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Z.J.F. v. Commissioner of Social Security

United States District Court, N.D. New York

February 27, 2018

Z.J.F., a minor, by DEBRA M. CONKLING, Plaintiff,
v.
COMMISSIONER OF SOCIAL SECURITY Defendant.

          OLINSKY LAW GROUP HOWARD D. OLINSKY, ESQ. Counsel for Plaintiff

          U.S. SOCIAL SECURITY ADMIN. VERNON NORWOOD, ESQ. OFFICE OF REG'L GEN. COUNSEL-REGION II Counsel for Defendant

          MEMORANDUM-DECISION AND ORDER

          William B. Mitchell Carter U.S. Magistrate Judge

          This matter was referred to me, for all proceedings and entry of a final judgment, pursuant to the Social Security Pilot Program, N.D.N.Y. General Order No. 18, and in accordance with the provisions of 28 U.S.C. § 636(c), Fed.R.Civ.P. 73, N.D.N.Y. Local Rule 73.1 and the consent of the parties. (Dkt. Nos. 4, 14.).

         Currently before the Court, in this Social Security action filed by Debra M. Conkling (“Plaintiff”) on behalf of a minor, Z.J.F. (“Claimant”) against the Commissioner of Social Security (“Defendant” or “the Commissioner”) pursuant to 42 U.S.C. § 405(g), are the parties' cross-motions for judgment on the pleadings. (Dkt. Nos. 11, 12.) For the reasons set forth below, it is ordered that Plaintiff's motion be denied and Defendant's motion be granted.

         I. RELEVANT BACKGROUND

         A. Factual Background

         Claimant was born in 2003, at the time of filing Claimant was a school-age child and at the time of the hearing he was an adolescent. 20 C.F.R. § 416.926a(g)(2). Claimant's alleged disability consists of attention deficit hyperactivity disorder (“ADHD”) and bi-polar disorder. (T. 239.)

         B. Procedural History

         On May 21, 2013, Plaintiff applied for Supplemental Security Income (“SSI”) under Title XVI of the Social Security Act on Claimant's behalf. (T. 206.) Plaintiff's application was initially denied, after which she timely requested a hearing before an Administrative Law Judge (“the ALJ”). On January 16, 2014, and again on March 26, 2015, Plaintiff and Claimant appeared before the ALJ, John P. Ramos. (T. 47-52, 53-73.) On June 1, 2015, ALJ Ramos issued a written decision finding Claimant not disabled under the Social Security Act. (T. 37-58.) On September 26, 2016, the Appeals Council (“AC”) denied Plaintiff's request for review, rendering the ALJ's decision the final decision of the Commissioner. (T. 1-6.) Thereafter, Plaintiff timely sought judicial review in this Court.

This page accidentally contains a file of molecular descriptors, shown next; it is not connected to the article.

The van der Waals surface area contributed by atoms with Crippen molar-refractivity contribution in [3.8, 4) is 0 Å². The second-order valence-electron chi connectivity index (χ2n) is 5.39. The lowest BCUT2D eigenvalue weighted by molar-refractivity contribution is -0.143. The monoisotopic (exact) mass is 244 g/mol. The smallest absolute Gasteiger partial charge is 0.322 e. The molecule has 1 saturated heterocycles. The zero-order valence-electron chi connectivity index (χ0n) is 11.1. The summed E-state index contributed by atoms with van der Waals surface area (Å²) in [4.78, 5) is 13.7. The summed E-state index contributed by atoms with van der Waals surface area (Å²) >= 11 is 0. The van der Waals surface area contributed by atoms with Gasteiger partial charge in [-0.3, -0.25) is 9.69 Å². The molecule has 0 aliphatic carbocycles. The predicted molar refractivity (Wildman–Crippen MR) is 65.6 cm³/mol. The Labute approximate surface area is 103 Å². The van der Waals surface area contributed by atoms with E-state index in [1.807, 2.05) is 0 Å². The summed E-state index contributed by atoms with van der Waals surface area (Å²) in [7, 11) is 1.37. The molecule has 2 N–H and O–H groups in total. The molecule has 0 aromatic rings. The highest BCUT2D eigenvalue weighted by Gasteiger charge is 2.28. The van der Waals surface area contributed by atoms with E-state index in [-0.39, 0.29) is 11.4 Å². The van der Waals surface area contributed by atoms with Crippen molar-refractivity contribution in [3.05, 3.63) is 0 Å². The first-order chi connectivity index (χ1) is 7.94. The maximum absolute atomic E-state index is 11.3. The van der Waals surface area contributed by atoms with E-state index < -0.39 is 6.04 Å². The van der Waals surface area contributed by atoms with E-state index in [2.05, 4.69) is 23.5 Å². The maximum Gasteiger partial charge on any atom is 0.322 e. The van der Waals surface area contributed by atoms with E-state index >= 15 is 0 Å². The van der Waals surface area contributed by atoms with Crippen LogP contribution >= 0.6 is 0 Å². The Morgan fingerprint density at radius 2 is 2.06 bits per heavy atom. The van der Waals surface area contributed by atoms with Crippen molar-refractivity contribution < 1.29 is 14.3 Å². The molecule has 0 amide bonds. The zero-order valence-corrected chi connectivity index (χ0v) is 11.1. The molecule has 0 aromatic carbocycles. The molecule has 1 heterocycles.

C. The ALJ's Decision

         Generally, in his decision, the ALJ made the following six findings of fact and conclusions of law. First, the ALJ found that Claimant was a “school-age child” at the time of filing and an “adolescent” at the time of the hearing pursuant to 20 C.F.R. § 416.926a(g)(2). (T. 23.) Second, the ALJ found that Claimant had not engaged in substantial gainful activity since the application date. (Id.) Third, the ALJ found that Claimant suffered from the severe impairments of ADHD, fine motor coordination deficits, disruptive behavior disorder, and bipolar disorder. (Id.) Fourth, the ALJ found that Claimant did not have an impairment or combination of impairments that met or medically equaled one of the listed impairments in 20 C.F.R. Part 404, Subpart P, Appendix I (“the Listings”). (Id.) Fifth, the ALJ found that Claimant did not have an impairment or combination of impairments that functionally equaled an impairment set forth in the Listings. (T. 23-34.) Sixth, and finally, the ALJ concluded Claimant had not been disabled, as defined by the Social Security Act, since May 21, 2013, the date his application was filed. (T. 34.)